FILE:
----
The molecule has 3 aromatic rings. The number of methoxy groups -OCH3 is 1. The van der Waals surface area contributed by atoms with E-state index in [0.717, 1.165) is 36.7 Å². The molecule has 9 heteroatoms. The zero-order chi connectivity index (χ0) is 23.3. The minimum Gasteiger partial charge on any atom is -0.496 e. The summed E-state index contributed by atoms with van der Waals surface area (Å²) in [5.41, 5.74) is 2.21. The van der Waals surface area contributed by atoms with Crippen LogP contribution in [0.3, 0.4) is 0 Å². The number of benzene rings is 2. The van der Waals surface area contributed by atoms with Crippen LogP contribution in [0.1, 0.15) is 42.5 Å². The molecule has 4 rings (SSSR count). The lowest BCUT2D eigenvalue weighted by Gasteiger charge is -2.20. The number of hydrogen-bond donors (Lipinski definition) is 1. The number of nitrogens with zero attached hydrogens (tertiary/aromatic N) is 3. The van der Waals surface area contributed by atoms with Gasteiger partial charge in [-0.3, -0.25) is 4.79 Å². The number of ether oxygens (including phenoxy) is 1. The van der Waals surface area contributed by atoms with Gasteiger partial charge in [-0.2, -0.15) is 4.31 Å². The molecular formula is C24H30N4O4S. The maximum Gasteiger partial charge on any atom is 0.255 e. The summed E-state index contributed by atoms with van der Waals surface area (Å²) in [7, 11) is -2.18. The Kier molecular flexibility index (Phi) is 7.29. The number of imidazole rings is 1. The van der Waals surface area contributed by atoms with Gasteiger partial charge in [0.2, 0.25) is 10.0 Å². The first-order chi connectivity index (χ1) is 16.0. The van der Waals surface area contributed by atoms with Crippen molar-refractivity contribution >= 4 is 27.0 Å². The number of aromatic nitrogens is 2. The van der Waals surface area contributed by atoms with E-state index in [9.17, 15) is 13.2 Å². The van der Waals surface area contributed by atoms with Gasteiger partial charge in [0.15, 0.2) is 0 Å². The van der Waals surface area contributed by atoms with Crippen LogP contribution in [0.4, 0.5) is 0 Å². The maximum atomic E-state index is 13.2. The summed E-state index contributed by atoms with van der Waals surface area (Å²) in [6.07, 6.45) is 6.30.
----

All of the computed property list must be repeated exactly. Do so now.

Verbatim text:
The molecule has 3 aromatic rings. The number of methoxy groups -OCH3 is 1. The van der Waals surface area contributed by atoms with E-state index in [0.717, 1.165) is 36.7 Å². The molecule has 9 heteroatoms. The zero-order chi connectivity index (χ0) is 23.3. The minimum Gasteiger partial charge on any atom is -0.496 e. The summed E-state index contributed by atoms with van der Waals surface area (Å²) in [5.41, 5.74) is 2.21. The van der Waals surface area contributed by atoms with Crippen LogP contribution in [0.3, 0.4) is 0 Å². The number of benzene rings is 2. The van der Waals surface area contributed by atoms with Crippen LogP contribution in [0.1, 0.15) is 42.5 Å². The molecule has 4 rings (SSSR count). The lowest BCUT2D eigenvalue weighted by Gasteiger charge is -2.20. The number of hydrogen-bond donors (Lipinski definition) is 1. The number of nitrogens with zero attached hydrogens (tertiary/aromatic N) is 3. The van der Waals surface area contributed by atoms with Gasteiger partial charge in [-0.3, -0.25) is 4.79 Å². The number of ether oxygens (including phenoxy) is 1. The van der Waals surface area contributed by atoms with Gasteiger partial charge in [-0.2, -0.15) is 4.31 Å². The molecular formula is C24H30N4O4S. The maximum Gasteiger partial charge on any atom is 0.255 e. The summed E-state index contributed by atoms with van der Waals surface area (Å²) in [7, 11) is -2.18. The Kier molecular flexibility index (Phi) is 7.29. The number of imidazole rings is 1. The van der Waals surface area contributed by atoms with Gasteiger partial charge in [0.2, 0.25) is 10.0 Å². The first-order chi connectivity index (χ1) is 16.0. The van der Waals surface area contributed by atoms with Crippen molar-refractivity contribution >= 4 is 27.0 Å². The number of aromatic nitrogens is 2. The van der Waals surface area contributed by atoms with E-state index in [9.17, 15) is 13.2 Å². The van der Waals surface area contributed by atoms with Gasteiger partial charge in [0.15, 0.2) is 0 Å². The van der Waals surface area contributed by atoms with Crippen LogP contribution in [0.4, 0.5) is 0 Å². The maximum atomic E-state index is 13.2. The summed E-state index contributed by atoms with van der Waals surface area (Å²) in [6.07, 6.45) is 6.30.